New York-based Knotel, which designs, builds and runs custom HQs for companies, is one of those firms. This round brings its total venture raised to $160 million. Besides Norwest, existing investors Bloomberg Beta and commercial real estate brokerage firm Newmark Knight Frank participated in the latest financing.
In April, Knotel raised in $70 million in a Series B round that was led by Newmark Knight Frank and The Sapir Organization and included participation from The Wolfson Group, The Moinian Group, and Wainbridge Capital.
Overall, equity funding in coworking surged to just over $7 billion in 2017 compared to $233 million in 2013; however, a significant chunk of that VC and PE money ($6.16 billion to be exact) was raised by WeWork and its Chinese subsidiary. So far in 2018, startups in the coworking sector have raised $3.11 billion in equity-only VC and PE funding. But we’re also seeing a different trend: about 83.5 percent of that $3.11 billion, or $2.58 billion to be exact, was raised by companies other than WeWork.1
We updated the key chart from August and this is what the funding landscape now looks like.
More Room To Grow
Knotel doesn’t just build custom headquarters for companies. It also manages the spaces with flexible terms. Back in August, Knotel operated over 1 million square feet across 60 locations in New York, London, San Francisco and Berlin. It now operates more than 1.7 million square feet across nearly 100 locations, according to a company release. The company also said (in that same release) that it’s on track to exceed $100 million in revenue run rate by the end of the year.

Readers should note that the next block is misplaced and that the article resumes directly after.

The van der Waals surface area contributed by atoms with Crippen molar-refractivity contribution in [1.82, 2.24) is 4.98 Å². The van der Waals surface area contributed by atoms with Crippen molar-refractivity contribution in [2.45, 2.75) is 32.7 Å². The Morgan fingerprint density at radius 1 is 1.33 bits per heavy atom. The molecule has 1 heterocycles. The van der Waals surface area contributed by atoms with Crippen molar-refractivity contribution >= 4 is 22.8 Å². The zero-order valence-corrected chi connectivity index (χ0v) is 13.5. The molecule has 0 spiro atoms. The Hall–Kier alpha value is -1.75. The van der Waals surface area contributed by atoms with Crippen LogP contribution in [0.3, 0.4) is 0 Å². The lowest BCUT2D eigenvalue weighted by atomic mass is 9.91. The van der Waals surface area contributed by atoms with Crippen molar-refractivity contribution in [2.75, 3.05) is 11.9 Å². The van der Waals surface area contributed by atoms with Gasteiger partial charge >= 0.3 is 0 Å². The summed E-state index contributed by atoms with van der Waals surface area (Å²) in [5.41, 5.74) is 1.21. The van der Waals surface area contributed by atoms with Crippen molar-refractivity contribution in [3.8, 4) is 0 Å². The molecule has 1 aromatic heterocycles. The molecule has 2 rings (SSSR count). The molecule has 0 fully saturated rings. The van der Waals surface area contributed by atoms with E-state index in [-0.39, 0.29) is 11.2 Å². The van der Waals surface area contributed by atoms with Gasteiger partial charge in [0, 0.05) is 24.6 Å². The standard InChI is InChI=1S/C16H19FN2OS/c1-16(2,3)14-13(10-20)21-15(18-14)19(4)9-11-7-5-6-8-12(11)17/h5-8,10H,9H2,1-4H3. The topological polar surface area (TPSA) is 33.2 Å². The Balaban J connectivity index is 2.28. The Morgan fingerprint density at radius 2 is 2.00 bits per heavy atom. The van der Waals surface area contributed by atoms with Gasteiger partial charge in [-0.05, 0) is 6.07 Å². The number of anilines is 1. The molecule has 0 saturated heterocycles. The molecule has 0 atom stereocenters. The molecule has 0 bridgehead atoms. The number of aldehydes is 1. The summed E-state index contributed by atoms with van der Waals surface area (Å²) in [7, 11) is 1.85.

As of August, Knotel had more than doubled its headcount to 150 employees. During that same period, revenue had increased by 300 percent, the company told me back in August.
Knotel plans to use its latest capital infusion “to deepen its coverage in current core and new markets among mid-market and enterprise businesses,” it said in a release.
Norwest Managing Partner Jeff Crowe will take a seat on Knotel’s board as part of the latest financing.
“Agile workspaces represent the next generation of corporate offices, and Knotel is the clear leader of this movement,” Crowe said in a written statement. “The Knotel team has the innovation and drive to transform the commercial real estate world towards this vision of flexibility, speed, and transparency.”
Increased funding for flexible workspace operators should come as no surprise considering that the segment has been growing at an average annual rate of 23 percent since 2010 and is expected to make up nearly one-third of the commercial real estate (CRE) market in 12 years’ time, according to a recent report by Jones Lang Lasalle Inc. We’ll likely see more companies vying to give WeWork a run for its money.
Illustration: Li-Anne Dias
This being said, WeWork has raised the lion’s share of total funding in 2018, but most of it was debt financing.↩
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